This Testimony is Embargoed Until Thursday, February 2nd at 9:00 AM

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FROM: Jonathan Eric Agin, Esq.
TO: House Ways and Means Committee, Subcommittee on Social Security
DATE: February 2, 2012
RE: H.R. 3475

Good morning Mr. Chairman and members of the Committee. Thank you for allowing me to be here today to testify on this issue of vital importance.

My family’s story begins with the diagnosis of our amazing daughter, Alexis Gina Agin, with a terminal brain tumor at the age of two on April 10, 2008. Ultimately, this terrible disease took her life on January 14, 2011, just two weeks shy of her fifth birthday. Alexis was and is my hero. Fighting valiantly until the end, she has inspired thousands around the world with her journey.

In 2010, my wife and I travelled with Alexis up and down the East Coast trying several experimental treatments, in a desperate attempt to save her. With each trip, Alexis’ medical bills mounted. When it came time to file our 2010 taxes, compiling all of our receipts for the medical expenses was time-consuming and emotionally draining. Accordingly, my wife and I, through our accountant, filed with the IRS for an extension. In October 2011, after completing the difficult and grueling task of finalizing our 2010 taxes, I received a telephone call from our accountant advising us that someone had already filed a tax return for 2010 using Alexis’ social security number. Beyond being completely stunned at that very moment, we were advised that we would not be able to file an electronic return. Instead, our accountant would have to complete the paper forms and file them in the traditional manner. More importantly for purposes of HR 3475, he told us that we ultimately would have to prove that our deceased daughter was, in fact, our daughter. In situations involving this type of criminal fraud, the IRS credits the first filer and presumes that the initial filing is accurate.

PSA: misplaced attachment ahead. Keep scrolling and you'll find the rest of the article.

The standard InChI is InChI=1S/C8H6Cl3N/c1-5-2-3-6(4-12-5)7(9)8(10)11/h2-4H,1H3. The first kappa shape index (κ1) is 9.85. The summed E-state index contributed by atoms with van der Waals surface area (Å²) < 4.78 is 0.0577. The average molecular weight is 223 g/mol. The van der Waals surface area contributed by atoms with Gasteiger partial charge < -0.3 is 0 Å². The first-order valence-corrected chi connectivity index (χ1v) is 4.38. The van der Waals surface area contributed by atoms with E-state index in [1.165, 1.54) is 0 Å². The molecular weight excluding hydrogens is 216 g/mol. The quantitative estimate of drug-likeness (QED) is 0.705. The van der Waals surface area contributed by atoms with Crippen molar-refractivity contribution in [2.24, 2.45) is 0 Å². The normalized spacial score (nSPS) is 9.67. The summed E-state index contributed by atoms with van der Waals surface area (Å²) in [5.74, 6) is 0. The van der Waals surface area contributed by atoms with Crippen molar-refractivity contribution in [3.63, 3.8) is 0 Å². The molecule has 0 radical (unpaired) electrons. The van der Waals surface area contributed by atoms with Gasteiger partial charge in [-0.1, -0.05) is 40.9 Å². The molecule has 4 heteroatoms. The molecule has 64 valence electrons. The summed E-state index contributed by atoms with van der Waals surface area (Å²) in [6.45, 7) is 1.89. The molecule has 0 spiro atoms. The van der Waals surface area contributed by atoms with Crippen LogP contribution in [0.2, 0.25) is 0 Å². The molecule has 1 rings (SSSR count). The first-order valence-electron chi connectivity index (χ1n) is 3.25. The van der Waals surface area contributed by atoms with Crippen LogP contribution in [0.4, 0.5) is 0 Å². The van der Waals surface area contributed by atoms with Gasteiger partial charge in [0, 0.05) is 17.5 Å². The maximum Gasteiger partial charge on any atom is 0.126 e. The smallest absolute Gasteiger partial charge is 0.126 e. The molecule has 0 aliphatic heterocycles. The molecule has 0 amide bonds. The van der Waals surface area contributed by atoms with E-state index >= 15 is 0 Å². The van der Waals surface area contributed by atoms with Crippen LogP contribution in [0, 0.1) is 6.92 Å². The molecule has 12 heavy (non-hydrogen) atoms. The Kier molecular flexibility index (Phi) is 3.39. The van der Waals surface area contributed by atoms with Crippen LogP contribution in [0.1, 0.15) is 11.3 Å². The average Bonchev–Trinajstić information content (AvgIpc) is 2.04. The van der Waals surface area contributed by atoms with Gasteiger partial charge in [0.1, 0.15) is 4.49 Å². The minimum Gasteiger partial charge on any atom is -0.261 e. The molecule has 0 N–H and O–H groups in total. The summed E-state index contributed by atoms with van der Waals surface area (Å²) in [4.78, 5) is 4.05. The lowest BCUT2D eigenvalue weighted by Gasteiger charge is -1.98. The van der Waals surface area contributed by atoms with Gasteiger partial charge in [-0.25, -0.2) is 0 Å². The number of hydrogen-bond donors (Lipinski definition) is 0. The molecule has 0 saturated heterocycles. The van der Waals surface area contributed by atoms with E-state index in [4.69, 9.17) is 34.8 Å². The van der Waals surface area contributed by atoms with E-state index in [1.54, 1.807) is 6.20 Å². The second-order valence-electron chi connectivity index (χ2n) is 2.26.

That same day, we reached out to the community of grieving cancer parents that we have come to know since April 2008 and told them what had happened. With incredulous amazement, we learned within a single hour of no fewer than fourteen other families whose children had died and also had experienced the additional travesty of their child’s social security number being stolen. Clearly we were not alone. We then learned through our own research and from other parents that this is, in fact, a very widespread issue impacting parents who lose a child due to any and all reasons imaginable.